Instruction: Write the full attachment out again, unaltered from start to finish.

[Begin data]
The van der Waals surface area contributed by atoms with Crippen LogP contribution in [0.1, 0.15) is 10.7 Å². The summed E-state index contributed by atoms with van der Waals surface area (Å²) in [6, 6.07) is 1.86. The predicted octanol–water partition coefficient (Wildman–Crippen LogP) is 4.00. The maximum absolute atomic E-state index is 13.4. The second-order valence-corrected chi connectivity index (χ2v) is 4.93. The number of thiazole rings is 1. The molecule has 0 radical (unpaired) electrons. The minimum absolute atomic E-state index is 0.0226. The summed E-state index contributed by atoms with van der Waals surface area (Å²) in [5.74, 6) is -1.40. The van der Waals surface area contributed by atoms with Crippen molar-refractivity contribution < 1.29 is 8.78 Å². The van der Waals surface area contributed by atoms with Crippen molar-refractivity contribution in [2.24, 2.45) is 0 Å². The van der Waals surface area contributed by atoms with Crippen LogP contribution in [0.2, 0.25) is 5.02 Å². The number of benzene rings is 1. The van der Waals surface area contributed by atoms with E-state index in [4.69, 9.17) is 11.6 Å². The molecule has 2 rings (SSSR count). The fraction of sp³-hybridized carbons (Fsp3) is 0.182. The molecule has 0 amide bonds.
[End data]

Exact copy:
The van der Waals surface area contributed by atoms with Crippen LogP contribution in [0.1, 0.15) is 10.7 Å². The summed E-state index contributed by atoms with van der Waals surface area (Å²) in [6, 6.07) is 1.86. The predicted octanol–water partition coefficient (Wildman–Crippen LogP) is 4.00. The maximum absolute atomic E-state index is 13.4. The second-order valence-corrected chi connectivity index (χ2v) is 4.93. The number of thiazole rings is 1. The molecule has 0 radical (unpaired) electrons. The minimum absolute atomic E-state index is 0.0226. The summed E-state index contributed by atoms with van der Waals surface area (Å²) in [5.74, 6) is -1.40. The van der Waals surface area contributed by atoms with Crippen molar-refractivity contribution < 1.29 is 8.78 Å². The van der Waals surface area contributed by atoms with Crippen molar-refractivity contribution in [2.24, 2.45) is 0 Å². The van der Waals surface area contributed by atoms with Crippen LogP contribution in [0.2, 0.25) is 5.02 Å². The number of benzene rings is 1. The van der Waals surface area contributed by atoms with E-state index in [4.69, 9.17) is 11.6 Å². The molecule has 2 rings (SSSR count). The fraction of sp³-hybridized carbons (Fsp3) is 0.182. The molecule has 0 amide bonds.